Paul Krugman, not surprisingly, compares the current financial crisis to the Great Depression. Gosh, if I had a dime for every time a liberal commentator invokes the Depression, I could probably afford Bear Stearns myself. Krugman perpetuates the canard that the “banking crisis of the 1930s showed that unregulated, unsupervised financial markets can all too easily suffer catastrophic failure” and that’s what turned an ordinary recession into a Depression. But in reality, what worsened and prolonged the Depression was government interference in the economy through regulation, protectionist trade policies, higher taxes, and mismanagement by a Federal Reserve Board that actually contracted the money supply in the early years of the crisis (see Milton Friedman’s Monetary History of the United States and Amity Shlaes’s The Forgotten Man for more). With all of that said, as I wrote on Tuesday, the fact that the Fed rescued Bear Stearns ultimately with taxpayer money, makes it easier for Krugman to argue that we need preemptive regulations.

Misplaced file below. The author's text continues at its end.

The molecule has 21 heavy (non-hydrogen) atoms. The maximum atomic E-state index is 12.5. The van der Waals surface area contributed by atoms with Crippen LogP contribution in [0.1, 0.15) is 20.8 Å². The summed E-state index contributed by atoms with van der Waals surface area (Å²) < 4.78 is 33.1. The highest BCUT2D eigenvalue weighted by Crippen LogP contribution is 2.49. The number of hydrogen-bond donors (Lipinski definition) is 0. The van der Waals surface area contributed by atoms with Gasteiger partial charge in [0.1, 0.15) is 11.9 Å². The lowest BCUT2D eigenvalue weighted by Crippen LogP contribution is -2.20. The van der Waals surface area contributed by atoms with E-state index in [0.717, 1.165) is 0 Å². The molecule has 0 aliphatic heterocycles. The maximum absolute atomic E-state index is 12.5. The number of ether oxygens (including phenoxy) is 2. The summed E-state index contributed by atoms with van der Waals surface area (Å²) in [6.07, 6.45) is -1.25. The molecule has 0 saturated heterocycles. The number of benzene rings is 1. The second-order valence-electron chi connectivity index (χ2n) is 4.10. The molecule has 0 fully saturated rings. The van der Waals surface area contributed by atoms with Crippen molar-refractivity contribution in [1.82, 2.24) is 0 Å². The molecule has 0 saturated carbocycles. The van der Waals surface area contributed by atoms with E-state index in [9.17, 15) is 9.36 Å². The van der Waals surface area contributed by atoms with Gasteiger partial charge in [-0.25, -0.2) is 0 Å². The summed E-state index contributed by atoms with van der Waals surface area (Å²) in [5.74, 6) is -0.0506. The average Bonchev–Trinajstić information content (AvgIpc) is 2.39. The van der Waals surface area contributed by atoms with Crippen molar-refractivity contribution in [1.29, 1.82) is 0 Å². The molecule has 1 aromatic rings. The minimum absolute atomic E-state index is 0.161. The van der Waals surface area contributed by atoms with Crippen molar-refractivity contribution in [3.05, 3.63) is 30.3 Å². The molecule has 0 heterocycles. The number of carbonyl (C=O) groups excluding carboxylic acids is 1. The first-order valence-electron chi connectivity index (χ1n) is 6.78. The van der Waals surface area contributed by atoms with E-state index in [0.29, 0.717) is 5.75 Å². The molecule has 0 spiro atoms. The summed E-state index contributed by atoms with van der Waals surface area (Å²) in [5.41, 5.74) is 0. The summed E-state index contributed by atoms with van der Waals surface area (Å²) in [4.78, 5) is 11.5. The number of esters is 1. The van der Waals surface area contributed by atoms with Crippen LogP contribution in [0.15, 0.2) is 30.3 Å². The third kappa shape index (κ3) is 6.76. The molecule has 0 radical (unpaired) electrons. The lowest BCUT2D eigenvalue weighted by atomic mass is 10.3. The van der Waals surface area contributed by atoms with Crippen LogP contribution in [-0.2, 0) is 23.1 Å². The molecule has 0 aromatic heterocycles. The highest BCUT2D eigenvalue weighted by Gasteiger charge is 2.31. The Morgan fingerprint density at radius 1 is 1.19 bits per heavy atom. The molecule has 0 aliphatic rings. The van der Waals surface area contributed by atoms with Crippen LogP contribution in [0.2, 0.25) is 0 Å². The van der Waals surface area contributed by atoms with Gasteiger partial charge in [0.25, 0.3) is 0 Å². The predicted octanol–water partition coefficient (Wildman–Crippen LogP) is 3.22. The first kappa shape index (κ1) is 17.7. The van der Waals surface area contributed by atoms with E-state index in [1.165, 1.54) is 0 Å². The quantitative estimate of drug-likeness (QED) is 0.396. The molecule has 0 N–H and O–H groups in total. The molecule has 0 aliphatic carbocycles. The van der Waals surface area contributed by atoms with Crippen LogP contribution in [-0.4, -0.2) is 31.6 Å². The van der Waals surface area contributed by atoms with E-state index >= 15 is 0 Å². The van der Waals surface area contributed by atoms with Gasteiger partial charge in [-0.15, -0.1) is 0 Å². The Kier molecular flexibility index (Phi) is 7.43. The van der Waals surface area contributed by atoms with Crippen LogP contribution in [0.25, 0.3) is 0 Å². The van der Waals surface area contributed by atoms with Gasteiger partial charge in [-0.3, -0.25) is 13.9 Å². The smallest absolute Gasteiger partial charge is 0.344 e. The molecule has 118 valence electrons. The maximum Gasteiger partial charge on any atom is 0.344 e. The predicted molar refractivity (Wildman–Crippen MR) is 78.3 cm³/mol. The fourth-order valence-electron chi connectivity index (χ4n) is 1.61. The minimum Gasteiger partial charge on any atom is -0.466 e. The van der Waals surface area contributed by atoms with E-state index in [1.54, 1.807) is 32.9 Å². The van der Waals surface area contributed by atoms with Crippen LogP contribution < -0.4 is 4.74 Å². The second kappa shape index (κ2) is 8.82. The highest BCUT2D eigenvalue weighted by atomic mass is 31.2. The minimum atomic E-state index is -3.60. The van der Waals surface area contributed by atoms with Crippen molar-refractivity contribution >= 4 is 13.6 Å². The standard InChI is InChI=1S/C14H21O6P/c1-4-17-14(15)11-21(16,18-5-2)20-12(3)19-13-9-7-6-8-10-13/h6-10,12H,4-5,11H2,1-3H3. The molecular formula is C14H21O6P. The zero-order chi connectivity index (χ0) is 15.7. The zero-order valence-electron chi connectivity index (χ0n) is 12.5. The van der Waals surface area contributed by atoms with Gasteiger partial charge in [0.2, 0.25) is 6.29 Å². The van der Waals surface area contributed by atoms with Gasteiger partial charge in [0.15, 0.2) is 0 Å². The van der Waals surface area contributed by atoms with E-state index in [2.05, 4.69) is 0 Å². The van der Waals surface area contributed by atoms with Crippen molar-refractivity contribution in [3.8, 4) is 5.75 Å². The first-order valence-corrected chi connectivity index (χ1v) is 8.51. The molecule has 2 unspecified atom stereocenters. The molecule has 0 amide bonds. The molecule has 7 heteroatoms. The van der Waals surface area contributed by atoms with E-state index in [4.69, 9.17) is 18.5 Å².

A man of faith in a godless age is hitting Americans where it hurts.
Mr. and Mrs. American Spectator Reader, let P.J. O’Rourke talk sense to your kids.
In Britain, defending your property can get you life.
The debacle of this president’s administration is both a cause and a symptom of the decline of American values. Unless Congress impeaches him, that decline will go on unchecked. An eminent jurist surveys the damage and assesses the chances for the recovery of our culture.
It won’t take long for conservatives to scratch this presidential wannabe off their 2008 scorecard.
The American Christmas, like the songs that celebrate it, makes room for everybody under the rainbow. Is that why so many people seem to be hostile to it?
Was the President done in by the economy, or by the politics of the economy?